Whether we are aware of it or not, many of our day-to-day activities depend on the infrastructure around us. From bridges and roads to sewers and piping, such critical systems are essential in supporting our everyday functionality.

Given the significance of these complex systems and structures, it’s important to take steps to maintain and rehabilitate the quality and effectiveness of our aging infrastructure. In fact, in 2021 the American Society of Civil Engineers gave a C-minus letter grade score for our nation’s infrastructure report card based on current conditions and upgrades needed. Within that report card, the drinking water category received a C-minus and the wastewater category received a D-plus. According to the ranking system, a C letter grade means that the infrastructure is in fair to good condition but still shows signs of requiring attention.

These rankings are a testament to the importance of the implementation of the Infrastructure Investment and Jobs Act, which was signed into law Nov. 15. The act creates enormous funding opportunities for our water and wastewater networks, with major focuses on delivering clean water to all Americans, as well as taking steps toward eliminating lead service lines across the U.S.

Funding Allocation

Under the act, $55 billion will be allocated toward water infrastructure overall. Of that amount, $43.4 billion will be allocated to state revolving funds — administered by the Environmental Protection Agency (EPA) and state agencies. Those dollars will fund the bipartisan Drinking Water and Wastewater Infrastructure Act and lead service line replacement and will be allocated as follows:

  • Drinking Water and Wastewater Infrastructure Act: $23.4 billion will be directed into the State Revolving Funds, which offer loans at below market rates and grants for water infrastructure improvements that protect public health and the environment; 49% of this funding is to be administered as grants and forgivable loans.
  • Lead service line replacement: $15 billion will be directed into the State Revolving Funds, which will then be distributed for lead service line replacement; 49% of the funding is to be administered as grants and forgivable loans.

Separate from the overall water infrastructure funding category, $8.3 billion will be allocated to fund western water infrastructure through the Bureau of Reclamation, which includes aging infrastructure, drought contingency plans and more.

Next Steps

With new, generation-defining infrastructure legislation in place, it’s easy to wonder where we go from here and what next steps are. There are no clear or easy answers. While there is a lot of excitement over what’s to come and new possibilities, the approval of the act is just the beginning.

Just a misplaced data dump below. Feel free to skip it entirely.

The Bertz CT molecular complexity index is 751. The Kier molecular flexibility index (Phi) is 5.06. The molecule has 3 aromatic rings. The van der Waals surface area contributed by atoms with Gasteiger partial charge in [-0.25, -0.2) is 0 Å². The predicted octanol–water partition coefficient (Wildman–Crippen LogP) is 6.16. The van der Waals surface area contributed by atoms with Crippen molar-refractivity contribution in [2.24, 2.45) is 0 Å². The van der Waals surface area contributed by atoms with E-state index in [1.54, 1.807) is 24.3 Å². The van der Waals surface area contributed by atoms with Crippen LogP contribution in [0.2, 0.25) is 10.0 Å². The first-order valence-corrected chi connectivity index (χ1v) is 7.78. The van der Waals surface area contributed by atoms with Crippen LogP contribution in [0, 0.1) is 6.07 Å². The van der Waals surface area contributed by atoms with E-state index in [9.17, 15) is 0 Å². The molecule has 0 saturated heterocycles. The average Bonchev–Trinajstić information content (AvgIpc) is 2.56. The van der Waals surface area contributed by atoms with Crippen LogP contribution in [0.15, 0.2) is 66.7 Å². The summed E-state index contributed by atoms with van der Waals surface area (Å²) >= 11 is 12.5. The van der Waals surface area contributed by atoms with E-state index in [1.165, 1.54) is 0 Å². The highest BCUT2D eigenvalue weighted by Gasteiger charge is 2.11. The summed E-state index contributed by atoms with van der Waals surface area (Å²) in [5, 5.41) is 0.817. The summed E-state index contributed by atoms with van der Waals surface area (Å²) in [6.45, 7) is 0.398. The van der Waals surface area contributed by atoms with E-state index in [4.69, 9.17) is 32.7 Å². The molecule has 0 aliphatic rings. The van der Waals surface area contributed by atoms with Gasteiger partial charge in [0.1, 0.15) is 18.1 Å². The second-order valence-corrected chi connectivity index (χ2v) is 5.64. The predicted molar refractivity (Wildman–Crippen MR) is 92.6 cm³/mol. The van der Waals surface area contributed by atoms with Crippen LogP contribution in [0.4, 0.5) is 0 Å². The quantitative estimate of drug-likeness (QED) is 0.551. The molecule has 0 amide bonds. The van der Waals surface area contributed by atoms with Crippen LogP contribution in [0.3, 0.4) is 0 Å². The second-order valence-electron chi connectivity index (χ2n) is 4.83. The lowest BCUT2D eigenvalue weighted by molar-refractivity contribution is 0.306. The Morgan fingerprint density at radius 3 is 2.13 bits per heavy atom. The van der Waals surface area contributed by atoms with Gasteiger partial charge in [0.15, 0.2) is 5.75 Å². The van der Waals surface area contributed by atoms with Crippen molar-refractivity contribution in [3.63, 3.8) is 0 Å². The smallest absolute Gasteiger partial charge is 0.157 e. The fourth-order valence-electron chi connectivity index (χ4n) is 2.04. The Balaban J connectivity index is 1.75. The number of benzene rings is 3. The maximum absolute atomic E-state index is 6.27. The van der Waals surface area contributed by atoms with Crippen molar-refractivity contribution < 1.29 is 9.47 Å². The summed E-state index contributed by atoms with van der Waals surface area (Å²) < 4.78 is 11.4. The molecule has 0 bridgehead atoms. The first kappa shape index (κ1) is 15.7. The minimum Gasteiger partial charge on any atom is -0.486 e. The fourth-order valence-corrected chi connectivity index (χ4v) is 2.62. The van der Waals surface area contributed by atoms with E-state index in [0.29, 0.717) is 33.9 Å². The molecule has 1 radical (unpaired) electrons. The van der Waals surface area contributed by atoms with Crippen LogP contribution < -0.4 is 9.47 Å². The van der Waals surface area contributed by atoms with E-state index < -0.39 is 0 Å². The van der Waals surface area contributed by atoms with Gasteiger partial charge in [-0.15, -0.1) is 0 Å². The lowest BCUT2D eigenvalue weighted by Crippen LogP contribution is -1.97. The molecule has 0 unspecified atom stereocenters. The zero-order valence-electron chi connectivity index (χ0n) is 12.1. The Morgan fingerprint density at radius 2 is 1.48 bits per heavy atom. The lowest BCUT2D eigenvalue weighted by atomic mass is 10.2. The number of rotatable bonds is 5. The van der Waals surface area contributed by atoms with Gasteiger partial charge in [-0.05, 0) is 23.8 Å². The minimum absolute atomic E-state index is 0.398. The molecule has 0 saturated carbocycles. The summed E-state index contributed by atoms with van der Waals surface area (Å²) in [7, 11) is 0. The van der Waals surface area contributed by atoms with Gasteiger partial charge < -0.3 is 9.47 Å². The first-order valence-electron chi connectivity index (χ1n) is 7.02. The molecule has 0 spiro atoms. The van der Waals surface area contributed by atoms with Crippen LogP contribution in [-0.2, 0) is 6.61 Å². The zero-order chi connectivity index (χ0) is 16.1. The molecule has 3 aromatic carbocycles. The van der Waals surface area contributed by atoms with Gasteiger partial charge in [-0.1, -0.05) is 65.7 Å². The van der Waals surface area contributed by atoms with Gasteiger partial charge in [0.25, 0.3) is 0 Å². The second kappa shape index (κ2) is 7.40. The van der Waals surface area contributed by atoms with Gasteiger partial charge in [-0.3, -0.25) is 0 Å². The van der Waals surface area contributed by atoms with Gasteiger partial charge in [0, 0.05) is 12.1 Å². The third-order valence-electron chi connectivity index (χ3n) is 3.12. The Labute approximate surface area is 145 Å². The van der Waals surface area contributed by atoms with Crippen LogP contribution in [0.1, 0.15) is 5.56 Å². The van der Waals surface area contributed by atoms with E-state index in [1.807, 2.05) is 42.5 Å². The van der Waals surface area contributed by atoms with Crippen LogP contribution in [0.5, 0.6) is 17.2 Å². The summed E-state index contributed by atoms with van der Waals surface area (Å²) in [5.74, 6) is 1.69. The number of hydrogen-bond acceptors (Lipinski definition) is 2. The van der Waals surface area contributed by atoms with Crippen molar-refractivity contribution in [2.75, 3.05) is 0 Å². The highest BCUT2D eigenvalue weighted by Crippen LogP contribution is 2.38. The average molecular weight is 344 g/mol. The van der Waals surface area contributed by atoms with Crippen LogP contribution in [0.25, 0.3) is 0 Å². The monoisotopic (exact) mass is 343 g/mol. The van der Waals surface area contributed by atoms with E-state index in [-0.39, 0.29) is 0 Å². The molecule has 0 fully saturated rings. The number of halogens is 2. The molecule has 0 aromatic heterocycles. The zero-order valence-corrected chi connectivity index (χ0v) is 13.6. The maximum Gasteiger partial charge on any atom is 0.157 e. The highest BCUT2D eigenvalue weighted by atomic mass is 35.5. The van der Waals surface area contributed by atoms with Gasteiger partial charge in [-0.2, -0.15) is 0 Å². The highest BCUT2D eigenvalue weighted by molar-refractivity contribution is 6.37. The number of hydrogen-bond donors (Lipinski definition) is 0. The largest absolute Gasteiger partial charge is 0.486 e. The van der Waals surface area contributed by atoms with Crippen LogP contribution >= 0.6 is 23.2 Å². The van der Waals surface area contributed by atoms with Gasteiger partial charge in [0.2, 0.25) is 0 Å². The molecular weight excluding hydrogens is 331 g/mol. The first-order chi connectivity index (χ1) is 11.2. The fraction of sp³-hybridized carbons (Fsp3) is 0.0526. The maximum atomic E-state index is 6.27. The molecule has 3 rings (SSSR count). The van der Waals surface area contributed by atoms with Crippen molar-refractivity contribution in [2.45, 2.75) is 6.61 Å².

Now the workload will shift from Capitol Hill to federal agencies, which have incredible responsibility on their shoulders to implement this new law and determine speedy, yet efficient, ways to distribute the funds. Additionally, state agencies must now renovate, upgrade and build new infrastructure assets.

While it could take some time for America to see real results from this new approach to rebuilding the nation’s infrastructure, one step that is important to take now is to apply to be on your state’s Intended Use Plan. This plan is used to identify intended uses of the funds in the State Revolving Funds and is filed annually to determine how funds will be awarded each year.

We look forward to keeping you in the know as we learn more about the Infrastructure Investment and Jobs Act and how it could impact your water projects.


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This post is part of our series that dissects the Infrastructure Investment and Jobs Act and addresses potential impacts of it on industries and infrastructure projects across the country. Learn more from these posts:

Tracy Streeter joined Burns & McDonnell in 2019 after 33 years with the state of Kansas. Tracy served as director of the Kansas Water Office, the state’s water planning, policy and coordination agency, from 2004-2018. Previously, he served as executive director of the State Conservation Commission. Tracy’s current duties with Burns & McDonnell involve assisting communities and industries throughout Kansas and across the country with water planning and water supply solutions.